Should you be champing at the bit for more Avengers: Endgame-related anything at all now that you’ve seen the movie — and surely you are! How could you not be? — Google has stepped in with a very cute, very funny Easter egg.
The gag isn’t much, but it’s a sign that even the biggest search engine on the internet wants a piece of the Marvel pie. And it even suggests the spoiler culture that has reached its height in the lead-up to Endgame has dug its claws into Google, of all things.
The instructions to find the Easter egg are simple: Head to Google, and type in “Thanos.” Once you’re there, you’ll notice a familiar icon on the right sidebar, where the basic details about the character live.
Hey! It’s the Infinity Gauntlet. And you can click on it. Do that, and Thanos, the villainous wearer of the Gauntlet, snaps his fingers. His target: Google search results. A majority of the links on the page are dusted away, and Google even shows the total number of results ticking down post-snap.
Yup: He disintegrates millions of “lives” at once, just like what he does in Infinity War. The big difference is that these lives are pieces of code and text, not human.
Even Google is wary of Endgame spoilers
Google hasn’t stated how Thanos’s dusting algorithm works, but in Vox’s anecdotal experiences, the Infinity Gauntlet knocks out most of the top-trending results that concern any of Avengers: Endgame’s particulars. Instead, the post-snap “Thanos” search is littered with news about the Easter egg itself.
While this Thanos gag pays homage to the villain, then, it also functions as something of an automated spoiler guard. Following a leak of a few minutes from the film earlier this month, Marvel fans have operated on high-alert — including directors Anthony Russo and Joe Russo, who tweeted a statement requesting that anyone who had viewed the footage keep the details to themselves.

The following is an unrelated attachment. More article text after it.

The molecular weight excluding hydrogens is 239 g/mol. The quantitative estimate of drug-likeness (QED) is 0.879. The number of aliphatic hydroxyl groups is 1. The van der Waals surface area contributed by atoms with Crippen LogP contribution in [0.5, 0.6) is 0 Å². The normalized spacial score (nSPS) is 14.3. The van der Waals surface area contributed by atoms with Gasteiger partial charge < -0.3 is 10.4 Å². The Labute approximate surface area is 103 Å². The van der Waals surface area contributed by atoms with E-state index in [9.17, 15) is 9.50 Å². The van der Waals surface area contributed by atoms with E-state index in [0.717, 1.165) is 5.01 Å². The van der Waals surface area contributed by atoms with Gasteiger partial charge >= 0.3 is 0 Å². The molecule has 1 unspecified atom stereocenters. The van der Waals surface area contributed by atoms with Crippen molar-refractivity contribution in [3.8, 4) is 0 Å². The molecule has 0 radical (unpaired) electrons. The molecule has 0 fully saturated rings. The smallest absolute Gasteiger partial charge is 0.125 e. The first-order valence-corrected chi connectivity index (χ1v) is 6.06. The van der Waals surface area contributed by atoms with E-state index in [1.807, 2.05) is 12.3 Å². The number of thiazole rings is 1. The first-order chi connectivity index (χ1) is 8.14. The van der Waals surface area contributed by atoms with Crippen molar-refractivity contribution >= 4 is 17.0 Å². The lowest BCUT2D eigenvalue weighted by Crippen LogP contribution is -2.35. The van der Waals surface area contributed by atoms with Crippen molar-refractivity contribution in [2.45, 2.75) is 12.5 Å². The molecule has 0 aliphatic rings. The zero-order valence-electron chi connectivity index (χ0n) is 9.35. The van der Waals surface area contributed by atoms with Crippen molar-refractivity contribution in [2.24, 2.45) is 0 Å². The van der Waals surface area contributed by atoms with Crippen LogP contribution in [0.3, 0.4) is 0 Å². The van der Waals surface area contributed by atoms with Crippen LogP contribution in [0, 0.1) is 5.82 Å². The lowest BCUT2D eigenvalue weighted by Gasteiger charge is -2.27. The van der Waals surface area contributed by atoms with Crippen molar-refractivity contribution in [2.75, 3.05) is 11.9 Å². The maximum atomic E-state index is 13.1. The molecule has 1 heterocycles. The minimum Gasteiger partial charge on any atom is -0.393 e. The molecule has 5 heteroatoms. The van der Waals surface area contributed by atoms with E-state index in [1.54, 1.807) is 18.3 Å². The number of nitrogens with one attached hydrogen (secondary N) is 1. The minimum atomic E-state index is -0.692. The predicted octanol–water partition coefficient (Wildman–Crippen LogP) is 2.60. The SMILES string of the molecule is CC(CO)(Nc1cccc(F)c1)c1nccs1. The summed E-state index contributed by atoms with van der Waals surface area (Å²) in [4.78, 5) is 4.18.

Now that Endgame is out, the window to stay clear of specifics is closing. It’s a window propped up by what Vox’s Todd VanDerWerff defined as a vehemently held, even paranoid notion of what constitutes a good viewing experience:
The worst thing about spoiler paranoia, I think, is that it preferences plot above all else. And I don’t think that’s a bad way to consume media, but once it becomes the guiding philosophy of not just those who consume media but those who think about it critically or even make it, then you end up with something like the production of Endgame, where Brie Larson has no idea what she’s doing or who she’s talking to.
So it’s nifty that Google is nodding to Endgame, undeniably an all-consuming piece of pop culture right now; it’s the big finale to a big storyline that one of the world’s biggest movie studios has built over a big, long, decade. But Thanos’s search result-evaporating snap is also something of another safeguard against the spoilers that fans fear.
The Thanos Easter egg is mostly a superficial precautionary measure, though; Google probably should make it a point to see Endgame as soon as possible, too, if it’s that afraid of finding out what happens.